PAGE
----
This morning I listened to a dharma talk by Karen Maezen Miller (right after participating in the online Soul of a Pilgrim hosted by The Abbey of the Arts, and too, The Heart of Rumi – I continue to draw from several wells, the source being similar and resonant), who described our living in the middle of forever. We always are, but seldom know it. My experience at the Quest is akin, where in Nature, silent, alone (yet together) time beyond time replaced clock time. And, too, those moments when I am so overtaken with the fullness of appreciation and gratitude, there are no words.
    I am sorrowful that you had to make this “no choice” choice, a fairly simple one for the head to understand, so much more difficult for the heart. And I feel the deep wondering, who are you if not to guide us in Nature?
    Oh, the love and respect I have for you, Ann, having experienced you in this, your calling. That was a most remarkable gift from the Quest to me. I am reminded of John O’Donohue’s words in the foreward to Angeles Arrien’s The Second Half of Life:
    “Each life must find its true threshold, that edge where the individual gift fits the outer hunger and where the outer gift fits the inner hunger.”
    Much kindness, more love…

    Reply
    • Ann Linnea
      Ann Linnea says:

      Your response touches me deeply, Katharine. So much wisdom and kindness here—so very like you. I did not remember John O’Donohue’s words: “Each life must find its true threshold, that edge where the individual gift fits the outer hunger and where the outer gift fits the inner hunger.” And now I shall take them into my heart for safekeeping and pondering. Love back to you, Ann

      Reply
  11. Judy Todd
    Judy Todd says:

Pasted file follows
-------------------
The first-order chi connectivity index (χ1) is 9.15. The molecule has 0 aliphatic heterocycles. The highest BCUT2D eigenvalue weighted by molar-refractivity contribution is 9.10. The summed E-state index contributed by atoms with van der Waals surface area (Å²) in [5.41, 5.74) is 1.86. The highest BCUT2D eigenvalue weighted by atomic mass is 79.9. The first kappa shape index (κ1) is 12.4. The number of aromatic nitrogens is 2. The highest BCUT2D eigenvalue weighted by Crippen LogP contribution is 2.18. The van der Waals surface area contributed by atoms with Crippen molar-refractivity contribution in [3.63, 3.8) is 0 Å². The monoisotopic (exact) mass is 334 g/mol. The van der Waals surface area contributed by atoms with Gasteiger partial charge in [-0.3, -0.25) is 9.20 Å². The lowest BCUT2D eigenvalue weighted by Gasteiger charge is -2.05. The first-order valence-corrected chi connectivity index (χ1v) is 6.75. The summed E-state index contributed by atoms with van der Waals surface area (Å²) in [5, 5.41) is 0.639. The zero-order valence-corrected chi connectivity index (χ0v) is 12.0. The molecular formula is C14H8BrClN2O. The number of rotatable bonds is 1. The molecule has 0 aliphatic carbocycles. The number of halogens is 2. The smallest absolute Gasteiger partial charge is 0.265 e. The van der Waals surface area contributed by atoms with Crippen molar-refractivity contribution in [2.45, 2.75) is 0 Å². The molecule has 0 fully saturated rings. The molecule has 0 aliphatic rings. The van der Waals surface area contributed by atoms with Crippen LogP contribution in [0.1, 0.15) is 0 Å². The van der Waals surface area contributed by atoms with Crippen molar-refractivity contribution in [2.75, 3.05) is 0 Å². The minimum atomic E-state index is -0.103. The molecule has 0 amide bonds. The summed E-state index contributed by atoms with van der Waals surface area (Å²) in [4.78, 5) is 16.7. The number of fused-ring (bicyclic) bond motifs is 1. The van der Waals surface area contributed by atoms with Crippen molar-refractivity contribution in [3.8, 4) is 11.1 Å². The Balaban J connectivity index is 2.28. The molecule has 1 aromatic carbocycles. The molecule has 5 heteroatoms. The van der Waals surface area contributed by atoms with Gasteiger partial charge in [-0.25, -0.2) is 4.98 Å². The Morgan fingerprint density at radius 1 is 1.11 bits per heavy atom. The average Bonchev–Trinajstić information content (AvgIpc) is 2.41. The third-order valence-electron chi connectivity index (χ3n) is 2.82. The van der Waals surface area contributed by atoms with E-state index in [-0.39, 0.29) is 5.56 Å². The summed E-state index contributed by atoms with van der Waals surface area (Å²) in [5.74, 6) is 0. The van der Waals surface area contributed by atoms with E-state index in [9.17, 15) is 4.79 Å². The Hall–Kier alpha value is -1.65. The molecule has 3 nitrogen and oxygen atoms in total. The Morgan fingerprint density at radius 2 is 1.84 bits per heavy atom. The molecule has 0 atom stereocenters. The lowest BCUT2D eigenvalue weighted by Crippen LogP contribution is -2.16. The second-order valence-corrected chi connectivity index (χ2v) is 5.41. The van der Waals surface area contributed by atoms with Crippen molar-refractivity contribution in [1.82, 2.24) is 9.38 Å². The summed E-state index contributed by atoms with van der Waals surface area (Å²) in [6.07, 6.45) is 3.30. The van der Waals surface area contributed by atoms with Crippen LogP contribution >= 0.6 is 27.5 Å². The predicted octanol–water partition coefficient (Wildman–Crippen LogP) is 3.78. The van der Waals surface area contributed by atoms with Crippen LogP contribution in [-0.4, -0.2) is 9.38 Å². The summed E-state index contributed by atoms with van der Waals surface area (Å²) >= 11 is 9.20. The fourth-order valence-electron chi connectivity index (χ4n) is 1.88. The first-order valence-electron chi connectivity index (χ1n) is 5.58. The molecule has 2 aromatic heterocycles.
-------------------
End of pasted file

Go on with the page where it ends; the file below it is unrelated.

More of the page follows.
Thanks Ann, for this inner glimpse and the sharing of the grief alongside the acceptance. I especially resonated with the lethargy living next to the grief of our hearts. I am so aware of this strange response I share, even when what I could be doing is right in front of me sometimes!
    Love and trust and abiding.

    Reply
  12. Barbi “Bee” Taylor
    Barbi “Bee” Taylor says:

    The repercussions of these strange times certainly are manifesting in a feeling of grief,thank you Ann for naming it…For some reason Mother’s Day yesterday felt like a “peak grief “ to me. A heart lifting aspect however, is that there are many non human animals enjoying a slice of Peace? right now…. or whatever the opposite word for grief is. much love to you and Christina and all of you, Bee in Whitefish Montana

    Reply
    • Ann Linnea
      Ann Linnea says:

      Wow, Barbi! Wonderful to hear your voice on the page. We remember well the Tai Li kayaking journey you took with us so very many years ago. Yes, there are certainly non-humans thriving in this time. Wouldn’t it be ideal if we could thrive better together!Be well, Ann

      Reply
  13. Jennifer Getsinger
    Jennifer Getsinger says: